Call Report instructions, interagency statements on troubled debt restructurings, section 4013 of the CARES Act, and ALLL account requirements in accordance with FASB accounting standards all provide insight and clarity as to how to report the information.

In addition to assessing loan workout programs, examiners will review credit unions for potential safety and soundness concerns.

Delinquencies and loan losses

NCUA has indicated in guidance that credit unions experiencing increases in delinquencies and loan losses could use qualitative and environmental factors (Q&E) to adjust historical loss factors.

Keep in mind, though, that credit unions must document the adjustments with supporting evidence and explain why they used the information (i.e., the local unemployment rate) in the loss measurements. Allowances for loan and lease loss calculations are specific to each institution, so credit unions should consult their CPA regarding ALLL funding.

Internal controls

Don’t circumvent internal controls. The credit union’s risk management framework (and its monitoring and reporting framework) enable the board of directors to evaluate the effectiveness of the program, any implications the framework has on the credit union’s financial condition, and whether the credit union adjusted its business strategy.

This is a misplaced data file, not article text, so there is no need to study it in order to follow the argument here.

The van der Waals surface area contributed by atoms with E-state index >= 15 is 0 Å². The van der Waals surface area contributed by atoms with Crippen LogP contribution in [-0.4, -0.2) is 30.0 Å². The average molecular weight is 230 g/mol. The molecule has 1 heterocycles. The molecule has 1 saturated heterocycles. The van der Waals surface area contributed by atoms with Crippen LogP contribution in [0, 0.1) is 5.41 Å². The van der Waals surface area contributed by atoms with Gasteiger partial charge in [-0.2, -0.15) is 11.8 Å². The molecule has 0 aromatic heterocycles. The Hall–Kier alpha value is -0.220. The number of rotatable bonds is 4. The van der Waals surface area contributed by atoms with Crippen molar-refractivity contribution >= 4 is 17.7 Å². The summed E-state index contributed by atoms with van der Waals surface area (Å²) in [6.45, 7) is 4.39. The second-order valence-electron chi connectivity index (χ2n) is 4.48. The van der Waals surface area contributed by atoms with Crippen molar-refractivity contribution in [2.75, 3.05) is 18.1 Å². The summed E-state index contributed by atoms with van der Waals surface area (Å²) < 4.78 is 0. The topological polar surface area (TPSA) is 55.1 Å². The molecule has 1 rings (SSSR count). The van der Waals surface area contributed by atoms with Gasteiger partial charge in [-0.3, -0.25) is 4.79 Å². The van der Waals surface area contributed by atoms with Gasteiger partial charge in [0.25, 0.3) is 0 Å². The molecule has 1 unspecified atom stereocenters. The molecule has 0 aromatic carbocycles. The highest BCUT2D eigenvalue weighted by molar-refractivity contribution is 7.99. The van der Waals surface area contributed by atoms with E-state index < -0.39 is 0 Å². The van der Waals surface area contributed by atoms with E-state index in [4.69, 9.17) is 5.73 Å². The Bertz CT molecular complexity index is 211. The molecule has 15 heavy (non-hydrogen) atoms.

Agency letters to credit unions, alerts, and interagency guidance issued since the beginning of the pandemic highlight the need to document and substantiate the reasons behind loan accommodations and workouts.

Examiners will assess the various workout programs credit unions put in place (such as modifications, refinances, due date adjustments) and whether these programs ultimately improve the collectability of the debt.

Communications with the member borrower and corresponding legal documentation must be clear, accurate, and timely, and in accordance with contractual terms, policy guidelines, federal and state laws, and regulatory requirements.

Examiners will assess safety and soundness, and whether the credit union has put in place risk management strategies that consider this unprecedented time.

What to expect

Examiners will be interested in how credit unions have handled the COVID-19 pandemic, the type of processes and programs they’ve put in place, and whether those processes and programs have been able to assist, evolve, mitigate, and manage the risks in this challenging time.

NANCY DeGRANDI is manager, federal compliance information and research, for Credit Union National Association. Contact CUNA's compliance team at